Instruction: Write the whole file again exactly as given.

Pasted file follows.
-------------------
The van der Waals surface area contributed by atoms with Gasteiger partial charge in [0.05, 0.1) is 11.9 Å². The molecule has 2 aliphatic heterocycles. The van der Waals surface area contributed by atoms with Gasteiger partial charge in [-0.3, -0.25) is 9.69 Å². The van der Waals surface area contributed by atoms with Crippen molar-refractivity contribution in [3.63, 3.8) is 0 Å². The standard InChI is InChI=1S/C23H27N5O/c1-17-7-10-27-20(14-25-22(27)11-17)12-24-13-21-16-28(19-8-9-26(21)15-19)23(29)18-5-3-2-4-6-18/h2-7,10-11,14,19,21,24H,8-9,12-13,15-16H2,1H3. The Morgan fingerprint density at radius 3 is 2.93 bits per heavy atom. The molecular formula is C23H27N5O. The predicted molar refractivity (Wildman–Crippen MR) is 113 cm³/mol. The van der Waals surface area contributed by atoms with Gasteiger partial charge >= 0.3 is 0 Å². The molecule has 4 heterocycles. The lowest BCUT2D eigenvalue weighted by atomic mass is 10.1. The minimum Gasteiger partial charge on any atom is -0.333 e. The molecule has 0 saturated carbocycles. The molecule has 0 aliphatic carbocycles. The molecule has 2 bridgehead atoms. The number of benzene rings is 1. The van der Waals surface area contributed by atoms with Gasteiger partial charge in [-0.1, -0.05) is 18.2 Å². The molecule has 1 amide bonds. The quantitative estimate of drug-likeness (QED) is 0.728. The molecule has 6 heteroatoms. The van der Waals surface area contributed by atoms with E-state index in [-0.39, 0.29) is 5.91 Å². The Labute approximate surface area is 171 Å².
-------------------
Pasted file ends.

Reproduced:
The van der Waals surface area contributed by atoms with Gasteiger partial charge in [0.05, 0.1) is 11.9 Å². The molecule has 2 aliphatic heterocycles. The van der Waals surface area contributed by atoms with Gasteiger partial charge in [-0.3, -0.25) is 9.69 Å². The van der Waals surface area contributed by atoms with Crippen molar-refractivity contribution in [3.63, 3.8) is 0 Å². The standard InChI is InChI=1S/C23H27N5O/c1-17-7-10-27-20(14-25-22(27)11-17)12-24-13-21-16-28(19-8-9-26(21)15-19)23(29)18-5-3-2-4-6-18/h2-7,10-11,14,19,21,24H,8-9,12-13,15-16H2,1H3. The Morgan fingerprint density at radius 3 is 2.93 bits per heavy atom. The molecular formula is C23H27N5O. The predicted molar refractivity (Wildman–Crippen MR) is 113 cm³/mol. The van der Waals surface area contributed by atoms with Gasteiger partial charge >= 0.3 is 0 Å². The molecule has 4 heterocycles. The lowest BCUT2D eigenvalue weighted by atomic mass is 10.1. The minimum Gasteiger partial charge on any atom is -0.333 e. The molecule has 0 saturated carbocycles. The molecule has 0 aliphatic carbocycles. The molecule has 2 bridgehead atoms. The number of benzene rings is 1. The van der Waals surface area contributed by atoms with Gasteiger partial charge in [-0.1, -0.05) is 18.2 Å². The molecule has 1 amide bonds. The quantitative estimate of drug-likeness (QED) is 0.728. The molecule has 6 heteroatoms. The van der Waals surface area contributed by atoms with E-state index in [-0.39, 0.29) is 5.91 Å². The Labute approximate surface area is 171 Å².